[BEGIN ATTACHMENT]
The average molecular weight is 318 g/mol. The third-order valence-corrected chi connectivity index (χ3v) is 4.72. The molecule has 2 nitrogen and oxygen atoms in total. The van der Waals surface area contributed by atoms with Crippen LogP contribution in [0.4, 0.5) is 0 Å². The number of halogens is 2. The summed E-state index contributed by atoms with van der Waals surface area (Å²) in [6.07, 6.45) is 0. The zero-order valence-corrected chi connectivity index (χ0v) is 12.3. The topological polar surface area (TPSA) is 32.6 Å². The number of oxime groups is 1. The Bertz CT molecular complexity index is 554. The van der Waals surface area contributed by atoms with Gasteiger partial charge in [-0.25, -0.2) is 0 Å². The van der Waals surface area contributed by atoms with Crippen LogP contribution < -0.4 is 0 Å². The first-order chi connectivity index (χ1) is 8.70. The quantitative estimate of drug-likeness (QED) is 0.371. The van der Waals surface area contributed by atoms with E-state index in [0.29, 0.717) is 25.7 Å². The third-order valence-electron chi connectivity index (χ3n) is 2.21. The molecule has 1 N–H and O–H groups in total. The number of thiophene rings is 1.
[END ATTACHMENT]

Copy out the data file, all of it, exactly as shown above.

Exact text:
The average molecular weight is 318 g/mol. The third-order valence-corrected chi connectivity index (χ3v) is 4.72. The molecule has 2 nitrogen and oxygen atoms in total. The van der Waals surface area contributed by atoms with Crippen LogP contribution in [0.4, 0.5) is 0 Å². The number of halogens is 2. The summed E-state index contributed by atoms with van der Waals surface area (Å²) in [6.07, 6.45) is 0. The zero-order valence-corrected chi connectivity index (χ0v) is 12.3. The topological polar surface area (TPSA) is 32.6 Å². The number of oxime groups is 1. The Bertz CT molecular complexity index is 554. The van der Waals surface area contributed by atoms with Gasteiger partial charge in [-0.25, -0.2) is 0 Å². The van der Waals surface area contributed by atoms with Crippen LogP contribution < -0.4 is 0 Å². The first-order chi connectivity index (χ1) is 8.70. The quantitative estimate of drug-likeness (QED) is 0.371. The van der Waals surface area contributed by atoms with E-state index in [0.29, 0.717) is 25.7 Å². The third-order valence-electron chi connectivity index (χ3n) is 2.21. The molecule has 1 N–H and O–H groups in total. The number of thiophene rings is 1.